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Remaining silent is not "lying by omission," it is a constitutional right.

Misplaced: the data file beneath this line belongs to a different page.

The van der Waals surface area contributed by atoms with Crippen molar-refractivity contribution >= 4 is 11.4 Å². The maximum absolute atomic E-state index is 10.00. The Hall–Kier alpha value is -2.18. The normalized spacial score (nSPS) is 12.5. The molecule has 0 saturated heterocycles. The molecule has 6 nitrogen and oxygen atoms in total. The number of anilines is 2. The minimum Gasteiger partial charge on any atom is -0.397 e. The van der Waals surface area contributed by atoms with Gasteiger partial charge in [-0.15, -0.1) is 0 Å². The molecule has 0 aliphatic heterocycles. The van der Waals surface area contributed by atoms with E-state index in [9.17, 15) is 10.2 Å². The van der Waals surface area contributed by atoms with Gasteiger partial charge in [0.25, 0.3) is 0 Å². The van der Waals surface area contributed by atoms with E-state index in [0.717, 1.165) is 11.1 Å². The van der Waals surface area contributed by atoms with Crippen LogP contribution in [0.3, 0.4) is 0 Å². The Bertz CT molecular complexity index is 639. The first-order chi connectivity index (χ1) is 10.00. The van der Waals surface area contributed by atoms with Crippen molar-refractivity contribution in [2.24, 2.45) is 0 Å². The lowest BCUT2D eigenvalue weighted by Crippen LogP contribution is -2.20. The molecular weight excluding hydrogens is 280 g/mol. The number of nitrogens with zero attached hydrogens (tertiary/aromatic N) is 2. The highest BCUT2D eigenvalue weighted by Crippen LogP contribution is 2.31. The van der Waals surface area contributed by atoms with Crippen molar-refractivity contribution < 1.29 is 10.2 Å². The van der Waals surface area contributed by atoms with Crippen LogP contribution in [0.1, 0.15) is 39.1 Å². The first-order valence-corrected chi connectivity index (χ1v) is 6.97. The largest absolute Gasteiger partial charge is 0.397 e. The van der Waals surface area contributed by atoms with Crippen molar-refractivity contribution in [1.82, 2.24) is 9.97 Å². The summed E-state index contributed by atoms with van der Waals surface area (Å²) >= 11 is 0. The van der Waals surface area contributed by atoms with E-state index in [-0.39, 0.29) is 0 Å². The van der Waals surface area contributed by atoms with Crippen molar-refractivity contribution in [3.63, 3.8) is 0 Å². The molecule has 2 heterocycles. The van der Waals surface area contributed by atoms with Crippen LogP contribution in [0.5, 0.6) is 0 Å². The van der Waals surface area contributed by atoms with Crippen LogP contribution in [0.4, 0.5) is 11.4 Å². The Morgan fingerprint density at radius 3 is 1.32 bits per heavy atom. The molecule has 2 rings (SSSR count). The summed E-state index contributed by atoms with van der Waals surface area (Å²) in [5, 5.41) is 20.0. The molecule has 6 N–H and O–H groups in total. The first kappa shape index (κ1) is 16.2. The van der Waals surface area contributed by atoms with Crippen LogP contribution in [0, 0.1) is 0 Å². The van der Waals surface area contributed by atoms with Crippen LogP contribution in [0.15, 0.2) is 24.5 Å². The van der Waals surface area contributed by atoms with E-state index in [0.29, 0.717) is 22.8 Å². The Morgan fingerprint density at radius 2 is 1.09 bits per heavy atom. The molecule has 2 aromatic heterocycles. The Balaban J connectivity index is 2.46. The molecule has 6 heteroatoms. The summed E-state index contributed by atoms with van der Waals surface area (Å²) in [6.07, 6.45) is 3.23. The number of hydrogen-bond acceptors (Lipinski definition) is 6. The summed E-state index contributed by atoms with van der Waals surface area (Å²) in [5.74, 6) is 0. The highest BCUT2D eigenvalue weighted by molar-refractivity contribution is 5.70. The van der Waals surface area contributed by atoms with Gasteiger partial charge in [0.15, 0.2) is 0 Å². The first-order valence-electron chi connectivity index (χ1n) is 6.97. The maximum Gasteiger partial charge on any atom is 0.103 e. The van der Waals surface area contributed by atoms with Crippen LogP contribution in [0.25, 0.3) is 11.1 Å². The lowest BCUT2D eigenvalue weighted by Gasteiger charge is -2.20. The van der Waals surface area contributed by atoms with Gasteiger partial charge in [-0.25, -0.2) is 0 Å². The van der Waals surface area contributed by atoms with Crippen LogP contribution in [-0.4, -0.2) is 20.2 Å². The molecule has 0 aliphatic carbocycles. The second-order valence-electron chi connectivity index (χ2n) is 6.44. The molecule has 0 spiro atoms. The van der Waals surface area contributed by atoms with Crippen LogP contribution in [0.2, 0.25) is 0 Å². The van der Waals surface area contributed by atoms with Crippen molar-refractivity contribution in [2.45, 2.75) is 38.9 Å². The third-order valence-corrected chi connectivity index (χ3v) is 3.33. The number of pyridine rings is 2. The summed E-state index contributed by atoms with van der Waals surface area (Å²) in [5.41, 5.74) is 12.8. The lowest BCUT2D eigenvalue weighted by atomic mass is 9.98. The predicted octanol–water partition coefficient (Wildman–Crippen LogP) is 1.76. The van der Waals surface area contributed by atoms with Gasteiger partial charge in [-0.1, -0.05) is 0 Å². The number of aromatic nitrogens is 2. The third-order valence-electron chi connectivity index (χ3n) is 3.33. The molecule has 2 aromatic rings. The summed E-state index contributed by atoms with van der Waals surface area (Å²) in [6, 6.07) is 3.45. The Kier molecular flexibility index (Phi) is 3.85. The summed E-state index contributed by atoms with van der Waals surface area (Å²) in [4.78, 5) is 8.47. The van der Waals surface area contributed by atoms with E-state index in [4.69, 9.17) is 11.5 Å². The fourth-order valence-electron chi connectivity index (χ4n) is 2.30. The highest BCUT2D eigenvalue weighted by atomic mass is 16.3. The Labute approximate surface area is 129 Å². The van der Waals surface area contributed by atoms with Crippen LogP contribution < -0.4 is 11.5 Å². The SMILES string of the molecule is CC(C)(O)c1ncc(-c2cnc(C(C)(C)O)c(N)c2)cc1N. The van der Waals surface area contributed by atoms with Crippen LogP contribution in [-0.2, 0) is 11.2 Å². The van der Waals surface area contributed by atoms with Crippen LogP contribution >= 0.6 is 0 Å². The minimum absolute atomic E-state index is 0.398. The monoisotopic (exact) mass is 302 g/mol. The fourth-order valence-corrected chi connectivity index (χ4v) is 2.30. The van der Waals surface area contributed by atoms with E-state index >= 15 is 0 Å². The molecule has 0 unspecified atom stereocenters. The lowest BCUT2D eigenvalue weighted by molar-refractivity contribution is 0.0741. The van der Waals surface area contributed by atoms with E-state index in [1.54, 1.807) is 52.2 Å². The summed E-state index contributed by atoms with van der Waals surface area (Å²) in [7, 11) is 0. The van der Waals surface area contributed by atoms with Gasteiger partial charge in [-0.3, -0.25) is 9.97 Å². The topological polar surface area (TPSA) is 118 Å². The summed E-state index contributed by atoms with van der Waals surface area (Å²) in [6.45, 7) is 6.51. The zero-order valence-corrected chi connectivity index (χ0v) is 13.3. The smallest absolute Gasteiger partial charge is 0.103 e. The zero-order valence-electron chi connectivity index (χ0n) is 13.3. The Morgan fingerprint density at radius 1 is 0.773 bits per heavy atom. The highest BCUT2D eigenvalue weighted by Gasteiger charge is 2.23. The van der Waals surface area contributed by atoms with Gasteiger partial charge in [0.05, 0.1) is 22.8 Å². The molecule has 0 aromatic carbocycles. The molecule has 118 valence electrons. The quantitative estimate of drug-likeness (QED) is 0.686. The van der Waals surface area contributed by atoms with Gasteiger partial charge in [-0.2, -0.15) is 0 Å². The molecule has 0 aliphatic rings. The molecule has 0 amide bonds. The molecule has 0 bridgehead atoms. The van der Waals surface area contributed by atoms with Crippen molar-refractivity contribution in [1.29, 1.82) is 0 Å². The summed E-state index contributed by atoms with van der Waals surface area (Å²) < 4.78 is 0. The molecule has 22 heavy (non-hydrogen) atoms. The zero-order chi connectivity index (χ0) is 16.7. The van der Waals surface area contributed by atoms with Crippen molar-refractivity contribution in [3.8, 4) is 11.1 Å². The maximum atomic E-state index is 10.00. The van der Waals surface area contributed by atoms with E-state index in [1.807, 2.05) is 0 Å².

If you are suspected of committing an offense in the military, no matter how minor the offense is, invoke your right to remain silent if someone attempts to question you about your actions.  Even if you did nothing wrong, stay silent!!  Even if it is your direct supervisor asking you questions, remain silent!  Then, immediately invoke your right to speak to an attorney.  Seek out an experienced attorney and speak openly with that attorney.  Together you can determine whether it is beneficial for you to speak to your supervisors or investigators regarding the offense you are suspected of committing.  There is no doubt that it is difficult to remain silent, especially if you believe you have done nothing wrong.  It is also difficult to remain silent when it is your supervisors or commanders asking you questions.  It may feel like you are being evasive and it may make you appear guilty when you are not.  However, once you waive your right to silence and speak out, your words cannot be taken back.  Those words will most likely be turned against you and could be used in a future court-martial against you.  Recently, on March 3, 2015, in United States v. McFadden, the Court of Appeals for the Armed Forces (CAAF) rendered a decision that involved an appellant’s right to remain silent.  This Air Force case involved an Airman First Class (A1C) who was absent without leave (AWOL).  She pled guilty to AWOL during her court-martial, but pled not guilty to the larger offense of desertion.  To be guilty of desertion, the government must prove that when an accused went AWOL, the accused had no intent on ever returning to the military.  In McFadden, the accused testified during her court-martial and stated that she did not have the intent to stay away from the Air Force permanently and therefore was not guilty of desertion.  During her testimony, a panel member asked her about the fact that she invoked her right to silence when she was first questioned about whether she deserted the Air Force.  The panel member specifically referred to her invoking her right to silence and asked her if she was aware of the concept of “lying by omission.”  At this point in the court-martial, the defense counsel asked for a mistrial, but the military judge did not grant it.  The military judge also did not excuse that panel member from the court-martial.  The military judge instructed the court-martial panel that they cannot hold it against the accused that she invoked her right to silence.  While CAAF in McFadden did not overturn the military judge’s decision not to grant a mistrial, two CAAF judges dissented in this case.  In the dissent, the appellate judges made it clear that, in their opinion, the military judge absolutely had a responsibility to do more than just give a curative instruction to the members.  These judges believed that the military judge did not do enough to protect A1C McFadden’s right to remain silent.  These judges also remarked that the defense counsel could have also requested that the offending panel member be excused from the court-martial and the other members could have been questioned (voir dire) to determine if they had this same improper opinion.  Anything can happen during a court-martial, if you or your loved one is heading in that direction, you need an experienced advocate by your side.  You need an attorney who knows exactly what steps to take to ensure that your rights are protected and you are afforded a fair court-martial.  The appellant in this case had every right to invoke her right to silence and she was smart to do so.  After you invoke your right to silence, the next step you should take is to find an attorney with experience to represent you.  I have that experience.  To speak to an experienced court-martial and military defense attorney, call Bill Cassara at 706-860-5769 for a free consultation.

 

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